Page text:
One of our many trips to the market
The culture in Oaxaca includes a traditional breakfast, lunch is typically a large meal later in the day (around 2 or 3pm) and dinner is a small, light affair.

Breakfasts often consist of black beans, corn tortillas, Oaxaca cheese (a stiff, white string cheese similar to mozzarella) covered in a salsa (sauce) often green or red. Lunch tends to be a heavy main dish like a mole, tamale, tlayuda (t-lie-oo-da, more on these in pt dos) with the usual accompaniments of beans, rice, tortillas and salsas.
Top: salsa verde covering Oaxaca cheese, w squash blossoms. Bottom: mole negro (black) w chicken, rice, corn tortillas
As discussed in previous articles, there's no 'right way' to break up your meals. During this trip, I found a big breakfast and big late lunch excellent at providing energy for all the walking/hiking we were doing. After lunch was only light physical activity, often meaning a small meal or snack was sufficient at night. A traditional evening snack of boiled then charbroiled corn cob on a stick went down a treat. The usual fixings included lime, chilli, a light mayo coat and sometimes the addition of shredded cheese.

Many don't realise just how many foods we owe to Mexico: avocados, beans, chocolate, corn, chilli, jicama (a crunchy, sweet, root vegetable), nopales (prickly pear cactus) pineapple, papaya, squash, sweet potatoes, tomatoes and vanilla.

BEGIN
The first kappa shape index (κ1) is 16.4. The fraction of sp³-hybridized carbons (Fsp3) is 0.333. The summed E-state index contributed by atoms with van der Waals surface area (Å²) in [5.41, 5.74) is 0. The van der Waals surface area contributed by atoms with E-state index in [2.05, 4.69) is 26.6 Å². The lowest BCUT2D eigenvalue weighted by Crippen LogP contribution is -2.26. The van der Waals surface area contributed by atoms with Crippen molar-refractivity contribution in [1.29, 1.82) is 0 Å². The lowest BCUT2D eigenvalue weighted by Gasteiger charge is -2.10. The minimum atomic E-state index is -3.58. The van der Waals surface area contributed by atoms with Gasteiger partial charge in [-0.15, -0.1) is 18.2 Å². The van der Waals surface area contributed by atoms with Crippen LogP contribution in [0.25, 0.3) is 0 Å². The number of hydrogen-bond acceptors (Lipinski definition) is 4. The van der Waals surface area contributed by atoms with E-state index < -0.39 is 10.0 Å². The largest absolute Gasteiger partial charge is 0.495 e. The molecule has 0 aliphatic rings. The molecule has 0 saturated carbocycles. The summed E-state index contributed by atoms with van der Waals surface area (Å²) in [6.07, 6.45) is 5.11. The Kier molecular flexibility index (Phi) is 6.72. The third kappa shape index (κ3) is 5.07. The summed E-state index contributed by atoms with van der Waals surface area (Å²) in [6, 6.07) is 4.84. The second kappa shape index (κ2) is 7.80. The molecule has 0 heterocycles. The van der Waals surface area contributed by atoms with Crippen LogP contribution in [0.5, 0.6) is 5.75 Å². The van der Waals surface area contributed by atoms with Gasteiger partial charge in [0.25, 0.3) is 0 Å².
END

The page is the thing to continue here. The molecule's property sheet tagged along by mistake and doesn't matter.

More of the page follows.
Mexican Indians including the Mayans, Aztecs and Zapotecs ate diets mainly of corn, beans, peppers, tomato, sweet potato, squash and herbs. Sometimes supplemented with wild turkey, rabbit, deer, and quail. Even today, carbohydrates like corn tortillas, rice and actual corn dominate the diet.

Chocolate, traditionally consumed as a cold beverage by the Aztects as cacahuatl (cacao water). The Maya had a version that was heated which they called chokol (meaning hot) and atl (meaning water). The Aztec word 'caca' was not a socially acceptable to the Spanish as caca means... well, poop, in Spanish. The drinks are aerated with a frothing stick called a molinillo (mo-lin-ee-o, pictured below). And although certain moles (stews) now contain chocolate, in the pre-Hispanic period chocolate was consumed only as a beverage, not used to flavour dishes.
Needless to see, we participated in sampling the chocolate of the region. Above you can see the man using a molinillo the whip air into the chocolate drink. The molinillo has moving wood rings and small gaps in the wood that allow for optimal frothing. The drink was sweet and chocolately with notes of vanilla and cinnamon.

In Oaxaca pt dos (II), strap in for food prep techniques, the food of the future (grasshoppers), mezcal and a few other foods like tlayudas and tasajo.